Church on Sunday, voting Republican and striving for high levels of academic achievement was the mantra of our social clique, but it did not last for me. After graduating junior high, I attended the local high school, Irvington High, located just a short bike ride from my house. Irvington was not the best school in the district, academically, but it did allow for me to excel among my population with relative ease. I strived to do all that I could to join as many clubs and activities as I could in the service of padding my high school resume for college, and found myself taking all the highest level academic courses, joining the CSF (California Scholarship Federation), and I even attempted to join the junior varsity football team (though, that did not work out well for me). I continued my interest in computers, and had dreams of becoming a computer game programmer. My Atari 800 XL had aged its way out of usefulness, and I struggled to negotiate an upgrade. My parents couldn’t afford the cost of a new computer, and so I approached my mother’s parents for a loan, which they did not grant me. My grandmother, in passing, made a single comment that dashed my personal dreams, and re-navigated the rest of my educational career. She told me that there was ‘no money or future in computers’, and that I should instead pursue a career in mathematics or science, in which I excelled. Later on, I found the money to upgrade my computer to an Apple IIe, but in the process, I found myself leaving behind my computer programming dreams, and focusing my attention on my higher mathematics and science courses. I continued to run a BBS, however, and was part of a diverse social group consisting of junior high and high school kids from around my city, all of which were connected through the bulletin boards. We all managed to find our voices through the pseudonymic environment that the BBS created for us, and formed lasting friendships that crossed boundaries of economic status, gender or age. I started hanging with a crowd that was primarily not at my school and not in my age range – most of them my senior by several years.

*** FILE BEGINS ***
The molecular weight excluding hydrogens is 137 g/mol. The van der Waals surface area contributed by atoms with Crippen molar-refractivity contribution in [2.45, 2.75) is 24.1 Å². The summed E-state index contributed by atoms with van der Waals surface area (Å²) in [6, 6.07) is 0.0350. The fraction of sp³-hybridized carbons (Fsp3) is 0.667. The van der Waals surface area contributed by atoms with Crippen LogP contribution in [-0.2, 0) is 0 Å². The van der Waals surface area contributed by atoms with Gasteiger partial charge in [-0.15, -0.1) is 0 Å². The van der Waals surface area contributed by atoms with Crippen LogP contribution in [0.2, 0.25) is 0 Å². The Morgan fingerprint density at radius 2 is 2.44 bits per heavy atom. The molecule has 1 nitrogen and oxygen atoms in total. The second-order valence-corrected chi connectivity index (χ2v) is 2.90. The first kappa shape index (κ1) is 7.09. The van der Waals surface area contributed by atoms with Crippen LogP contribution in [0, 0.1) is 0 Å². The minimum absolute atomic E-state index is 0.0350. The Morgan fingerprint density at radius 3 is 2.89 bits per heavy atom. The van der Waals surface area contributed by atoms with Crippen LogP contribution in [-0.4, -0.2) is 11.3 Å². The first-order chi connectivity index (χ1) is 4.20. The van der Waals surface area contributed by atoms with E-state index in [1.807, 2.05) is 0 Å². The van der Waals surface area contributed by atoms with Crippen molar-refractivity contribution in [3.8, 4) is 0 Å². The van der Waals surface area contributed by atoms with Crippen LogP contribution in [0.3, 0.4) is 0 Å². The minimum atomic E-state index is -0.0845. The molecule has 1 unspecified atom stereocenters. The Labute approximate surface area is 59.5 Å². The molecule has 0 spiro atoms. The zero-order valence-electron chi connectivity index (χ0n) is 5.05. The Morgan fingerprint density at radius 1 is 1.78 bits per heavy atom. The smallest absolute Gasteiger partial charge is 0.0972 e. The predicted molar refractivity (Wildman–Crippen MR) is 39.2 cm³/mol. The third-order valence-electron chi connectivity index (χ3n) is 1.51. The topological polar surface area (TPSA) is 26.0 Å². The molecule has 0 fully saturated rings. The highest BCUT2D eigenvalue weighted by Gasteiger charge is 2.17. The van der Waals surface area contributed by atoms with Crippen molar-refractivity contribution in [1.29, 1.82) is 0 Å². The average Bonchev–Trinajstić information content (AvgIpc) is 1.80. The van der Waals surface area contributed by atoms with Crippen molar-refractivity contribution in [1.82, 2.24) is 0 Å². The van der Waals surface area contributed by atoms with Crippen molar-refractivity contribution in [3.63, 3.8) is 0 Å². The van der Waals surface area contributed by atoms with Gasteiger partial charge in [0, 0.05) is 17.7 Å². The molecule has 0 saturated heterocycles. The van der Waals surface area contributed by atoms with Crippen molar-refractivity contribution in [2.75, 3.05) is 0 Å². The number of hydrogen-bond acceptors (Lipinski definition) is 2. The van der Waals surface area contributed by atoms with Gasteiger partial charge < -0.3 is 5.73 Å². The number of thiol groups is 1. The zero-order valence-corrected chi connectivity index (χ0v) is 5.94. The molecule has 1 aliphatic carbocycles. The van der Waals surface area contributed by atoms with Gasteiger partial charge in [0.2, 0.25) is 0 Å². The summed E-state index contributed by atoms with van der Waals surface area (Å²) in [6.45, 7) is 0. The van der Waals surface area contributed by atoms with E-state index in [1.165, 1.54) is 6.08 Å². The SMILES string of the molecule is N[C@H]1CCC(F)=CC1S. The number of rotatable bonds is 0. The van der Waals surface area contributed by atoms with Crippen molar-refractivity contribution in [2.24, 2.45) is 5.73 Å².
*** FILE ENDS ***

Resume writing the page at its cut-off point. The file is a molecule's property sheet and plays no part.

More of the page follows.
In the beginning of my Junior year, I discovered through an incident with the guidance counselor, that good, smart kids like myself were held to a different standard, and could get away with far more than the average kid might. I took advantage of this double standard, and stopped showing up to school, except to pick up my homework, drop off assignments, and take tests. I know my teachers hated that I was not present for their classes, but they were more embarrassed by the fact that I did not seem to need their instruction. By my senior year, I had missed over 160 days of class (full or partial), and yet due to my maintaining an above 4.3 adjusted GPA, none of my teachers or counselors did anything to stop my truancy. I shifted my coursework in my senior year to art, photography and choir from my former math, science and foreign languages, as I had already been admitted into the school of my choice (UC Berkeley), and I allowed myself to slip away from the academic crowd. I started to mix with other groups and cliques at my school, such as the arts and theater crowds. I also joined the local Rocky Horror Picture Show cast, which put the final nails in the coffin of my religious upbringing. It is in these years that I formed my strongest friendships, some of which last to this day. I also reinforced a bunch of bad study habits that would haunt me in my college years.